In the new world of online shopping, I believe and practice the old world experience of customer service.
Growing up in the south, you learn that hospitality is a virtue never to be taken for granted, and I have extended that to my business practice.
I always greet customers (new and returning) at the door. You won’t make it past the counter before seeing a friendly face and receiving a “what’s up?” I even arranged my work desk and the layout of the store so that I never miss anyone. After the initial greeting I like to offer customers free water and whiskey. It takes time to get to know someone and I can’t think of a better way to loosen up a conversation than over food and drink (I regularly go out to lunch with customers).
Plus, it’s always a good gesture to show your willingness as a business owner to provide something more than your product to your customer: that’s what relationships are built on, the giving of the unexpected. And I’m genuinely interested in their lives—everything from their career to their kid’s favorite color (you’d be surprised at a child’s influence on the clothes you feel good in). Unless the customer is in a rush, I like to take things at a natural, and at a leisurely pace.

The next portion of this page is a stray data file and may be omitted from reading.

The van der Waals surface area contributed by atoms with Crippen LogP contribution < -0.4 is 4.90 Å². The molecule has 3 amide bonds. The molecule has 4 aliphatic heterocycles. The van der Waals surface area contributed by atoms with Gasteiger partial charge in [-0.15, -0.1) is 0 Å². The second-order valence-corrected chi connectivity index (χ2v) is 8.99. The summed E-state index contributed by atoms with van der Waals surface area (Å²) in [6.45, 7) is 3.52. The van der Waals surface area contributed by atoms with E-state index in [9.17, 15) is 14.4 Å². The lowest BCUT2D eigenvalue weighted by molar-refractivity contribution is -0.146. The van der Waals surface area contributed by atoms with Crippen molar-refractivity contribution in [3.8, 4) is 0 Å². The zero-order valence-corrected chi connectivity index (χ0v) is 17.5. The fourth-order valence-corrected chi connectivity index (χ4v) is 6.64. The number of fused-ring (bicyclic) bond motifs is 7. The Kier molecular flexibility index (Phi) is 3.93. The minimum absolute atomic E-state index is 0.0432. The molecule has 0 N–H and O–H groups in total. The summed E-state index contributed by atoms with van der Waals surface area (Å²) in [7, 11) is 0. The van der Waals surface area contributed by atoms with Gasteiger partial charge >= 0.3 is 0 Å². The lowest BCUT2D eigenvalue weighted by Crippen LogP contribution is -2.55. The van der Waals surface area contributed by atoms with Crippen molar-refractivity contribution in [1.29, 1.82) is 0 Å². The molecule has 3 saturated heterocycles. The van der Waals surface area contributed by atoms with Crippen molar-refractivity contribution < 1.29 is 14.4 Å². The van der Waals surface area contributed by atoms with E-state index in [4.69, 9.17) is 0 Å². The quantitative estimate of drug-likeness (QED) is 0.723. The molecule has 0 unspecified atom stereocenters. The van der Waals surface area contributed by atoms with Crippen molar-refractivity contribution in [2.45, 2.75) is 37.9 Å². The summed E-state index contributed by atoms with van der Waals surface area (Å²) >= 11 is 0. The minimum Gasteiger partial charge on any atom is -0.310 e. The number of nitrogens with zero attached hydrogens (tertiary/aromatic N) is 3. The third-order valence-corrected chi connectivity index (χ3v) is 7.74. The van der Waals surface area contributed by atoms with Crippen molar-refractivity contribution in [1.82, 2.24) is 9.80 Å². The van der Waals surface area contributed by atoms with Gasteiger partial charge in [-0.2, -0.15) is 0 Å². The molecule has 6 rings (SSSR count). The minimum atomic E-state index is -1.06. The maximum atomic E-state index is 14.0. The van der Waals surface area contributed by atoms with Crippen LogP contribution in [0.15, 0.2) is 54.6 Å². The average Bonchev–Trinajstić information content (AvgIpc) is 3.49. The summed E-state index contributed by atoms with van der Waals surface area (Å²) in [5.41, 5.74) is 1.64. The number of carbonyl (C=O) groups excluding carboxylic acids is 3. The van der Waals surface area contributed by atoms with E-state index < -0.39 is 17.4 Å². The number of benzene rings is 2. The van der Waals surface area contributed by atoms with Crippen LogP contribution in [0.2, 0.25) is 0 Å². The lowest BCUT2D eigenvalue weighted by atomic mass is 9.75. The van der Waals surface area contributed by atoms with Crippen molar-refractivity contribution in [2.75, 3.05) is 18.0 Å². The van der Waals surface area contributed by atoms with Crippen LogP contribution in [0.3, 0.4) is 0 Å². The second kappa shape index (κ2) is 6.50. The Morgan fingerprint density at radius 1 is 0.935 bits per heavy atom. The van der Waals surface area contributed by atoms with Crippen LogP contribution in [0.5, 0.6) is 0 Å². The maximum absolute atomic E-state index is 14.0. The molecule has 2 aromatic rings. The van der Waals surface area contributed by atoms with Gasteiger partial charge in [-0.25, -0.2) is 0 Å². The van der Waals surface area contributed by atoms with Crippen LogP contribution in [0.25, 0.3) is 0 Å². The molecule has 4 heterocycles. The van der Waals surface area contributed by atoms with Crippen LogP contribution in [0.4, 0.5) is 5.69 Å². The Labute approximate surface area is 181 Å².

We walk around the store and I tell them about the origin of the fabric, the countless tweaks I’ve made to the denim, and everything else. It is usually a good while before I get their measurements. So what is good customer service? It’s about loving people, taking a bonafide interest in their lives. Rarely do I think about simply selling a product, rather it’s using the clothes and other products to get to know someone deeper. That’s the old world model shopping experience. That’s what makes a difference in people’s lives.
If it was just about the clothes, life would be pretty miserable, am I right?